On April 6, 2001, defendants filed a Joint Notice of Removal before this Court, seeking to remove the Complaint plaintiffs filed against them in Puerto Rico Superior Court on February 28, 2001. (Docket No. 1). The Complaint alleged that the Court has jurisdiction over plaintiffs' claims under § 301 of the Labor Management Relations Act ("LMRA"), 29 U.S.C. § 185(a). Plaintiffs claimed the classic "hybrid claim" under § 301 namely, a violation by Crowley of a Collective Bargaining Agreement ("CBA"), and a violation by the Union of its duty to provide fair representation. In brief, plaintiffs claimed that they were laid off during the alleged closing of operations of two of defendants' companies in Puerto Rico. They further claimed that on the date they were discharged, they were all forty years or older, and that their positions were taken over by employees who were recruited shortly thereafter, all in violation of the CBA. As for the Union, plaintiffs claimed that it did not negotiate in good faith or represent their interests faithfully.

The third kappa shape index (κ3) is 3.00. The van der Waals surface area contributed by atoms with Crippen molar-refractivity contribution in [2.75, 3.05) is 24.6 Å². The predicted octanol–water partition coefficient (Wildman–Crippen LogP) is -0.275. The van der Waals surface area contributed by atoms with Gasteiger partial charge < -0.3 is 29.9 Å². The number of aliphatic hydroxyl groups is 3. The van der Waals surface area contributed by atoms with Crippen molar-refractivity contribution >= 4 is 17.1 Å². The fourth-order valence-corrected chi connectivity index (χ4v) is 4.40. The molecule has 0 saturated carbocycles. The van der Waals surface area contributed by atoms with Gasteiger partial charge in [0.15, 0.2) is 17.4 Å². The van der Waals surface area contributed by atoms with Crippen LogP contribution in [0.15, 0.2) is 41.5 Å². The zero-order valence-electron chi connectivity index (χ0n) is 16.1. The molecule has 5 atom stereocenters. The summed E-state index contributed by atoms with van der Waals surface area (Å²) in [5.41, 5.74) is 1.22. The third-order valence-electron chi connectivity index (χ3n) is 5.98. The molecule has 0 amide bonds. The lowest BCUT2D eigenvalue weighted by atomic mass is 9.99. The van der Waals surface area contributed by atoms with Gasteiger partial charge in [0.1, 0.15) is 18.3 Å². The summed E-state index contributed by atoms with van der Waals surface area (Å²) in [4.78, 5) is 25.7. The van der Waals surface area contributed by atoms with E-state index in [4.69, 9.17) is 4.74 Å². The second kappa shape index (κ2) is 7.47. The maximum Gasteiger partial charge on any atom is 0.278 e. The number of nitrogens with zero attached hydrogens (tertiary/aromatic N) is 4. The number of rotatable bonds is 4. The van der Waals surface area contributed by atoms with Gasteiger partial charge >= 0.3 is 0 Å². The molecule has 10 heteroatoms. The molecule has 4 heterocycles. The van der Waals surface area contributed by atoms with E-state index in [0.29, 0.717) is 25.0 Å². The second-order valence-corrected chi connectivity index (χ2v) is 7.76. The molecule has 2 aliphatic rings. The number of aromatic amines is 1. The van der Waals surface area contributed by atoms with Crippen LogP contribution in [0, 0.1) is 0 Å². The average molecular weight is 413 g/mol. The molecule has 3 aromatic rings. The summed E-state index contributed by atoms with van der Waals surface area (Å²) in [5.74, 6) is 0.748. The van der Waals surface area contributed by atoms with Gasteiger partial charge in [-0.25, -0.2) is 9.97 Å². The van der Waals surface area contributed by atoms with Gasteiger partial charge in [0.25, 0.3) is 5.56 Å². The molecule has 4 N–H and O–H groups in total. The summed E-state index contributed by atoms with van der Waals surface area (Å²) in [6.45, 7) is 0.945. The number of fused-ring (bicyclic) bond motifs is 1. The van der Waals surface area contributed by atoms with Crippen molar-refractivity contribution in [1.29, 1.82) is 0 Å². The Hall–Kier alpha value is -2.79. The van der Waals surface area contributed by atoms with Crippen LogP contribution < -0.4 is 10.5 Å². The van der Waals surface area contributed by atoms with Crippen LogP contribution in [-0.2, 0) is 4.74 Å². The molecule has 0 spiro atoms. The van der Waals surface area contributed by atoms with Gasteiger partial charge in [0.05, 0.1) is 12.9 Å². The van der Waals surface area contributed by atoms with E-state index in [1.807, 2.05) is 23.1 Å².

On November 13, 2000, Judge Gierbolini issued an Opinion and Order in Samuel Maldonado Maldonado, et als. v. Crowley Towing & Transportation Co., et als., Case No. 99-1146(GG). The Court dismissed all of plaintiffs' claims under the NLRA with prejudice. The Court first held that the National Labor Relations Board was the exclusive forum for plaintiffs' claims.[3]See Opinion and Order at 17. Moreover, the Court noted that defendants had presented evidence that on August 26, 1997, plaintiffs filed an unfair labor practice claim under § 805 of the NLRA, and that the NLRB had dismissed the charges on November 26, 1997. Id. at 17-18. The Court concluded that "[t]here is no mention in the complaint of any specific acts by the defendants that would suggest that they bargained unfairly and thus violated section 8(a) (5) of the NLRA." Id.